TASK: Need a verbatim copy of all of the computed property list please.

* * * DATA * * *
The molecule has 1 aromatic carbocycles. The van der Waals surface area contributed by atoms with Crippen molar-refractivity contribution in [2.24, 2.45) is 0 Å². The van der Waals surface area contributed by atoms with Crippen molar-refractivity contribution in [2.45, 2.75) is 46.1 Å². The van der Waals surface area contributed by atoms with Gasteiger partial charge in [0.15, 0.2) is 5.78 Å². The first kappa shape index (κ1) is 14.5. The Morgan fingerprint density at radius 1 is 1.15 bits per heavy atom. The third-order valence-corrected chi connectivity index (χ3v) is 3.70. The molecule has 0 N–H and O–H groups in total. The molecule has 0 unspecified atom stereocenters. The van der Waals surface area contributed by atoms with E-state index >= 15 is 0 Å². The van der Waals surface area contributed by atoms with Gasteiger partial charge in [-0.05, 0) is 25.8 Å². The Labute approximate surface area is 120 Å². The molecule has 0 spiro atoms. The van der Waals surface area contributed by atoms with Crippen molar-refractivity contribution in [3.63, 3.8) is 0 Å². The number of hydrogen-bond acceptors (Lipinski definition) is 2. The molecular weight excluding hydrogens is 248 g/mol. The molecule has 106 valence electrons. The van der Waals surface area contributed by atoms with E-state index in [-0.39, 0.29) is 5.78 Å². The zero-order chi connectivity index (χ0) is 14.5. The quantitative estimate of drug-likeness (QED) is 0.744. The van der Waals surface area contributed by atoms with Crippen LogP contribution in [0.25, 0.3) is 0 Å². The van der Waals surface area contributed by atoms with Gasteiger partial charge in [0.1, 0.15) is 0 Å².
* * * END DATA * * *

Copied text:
The molecule has 1 aromatic carbocycles. The van der Waals surface area contributed by atoms with Crippen molar-refractivity contribution in [2.24, 2.45) is 0 Å². The van der Waals surface area contributed by atoms with Crippen molar-refractivity contribution in [2.45, 2.75) is 46.1 Å². The van der Waals surface area contributed by atoms with Gasteiger partial charge in [0.15, 0.2) is 5.78 Å². The first kappa shape index (κ1) is 14.5. The Morgan fingerprint density at radius 1 is 1.15 bits per heavy atom. The third-order valence-corrected chi connectivity index (χ3v) is 3.70. The molecule has 0 N–H and O–H groups in total. The molecule has 0 unspecified atom stereocenters. The van der Waals surface area contributed by atoms with E-state index >= 15 is 0 Å². The van der Waals surface area contributed by atoms with Gasteiger partial charge in [-0.05, 0) is 25.8 Å². The Labute approximate surface area is 120 Å². The molecule has 0 spiro atoms. The van der Waals surface area contributed by atoms with Crippen molar-refractivity contribution in [3.63, 3.8) is 0 Å². The number of hydrogen-bond acceptors (Lipinski definition) is 2. The molecular weight excluding hydrogens is 248 g/mol. The molecule has 106 valence electrons. The van der Waals surface area contributed by atoms with E-state index in [-0.39, 0.29) is 5.78 Å². The zero-order chi connectivity index (χ0) is 14.5. The quantitative estimate of drug-likeness (QED) is 0.744. The van der Waals surface area contributed by atoms with Crippen LogP contribution in [0.25, 0.3) is 0 Å². The van der Waals surface area contributed by atoms with Gasteiger partial charge in [0.1, 0.15) is 0 Å².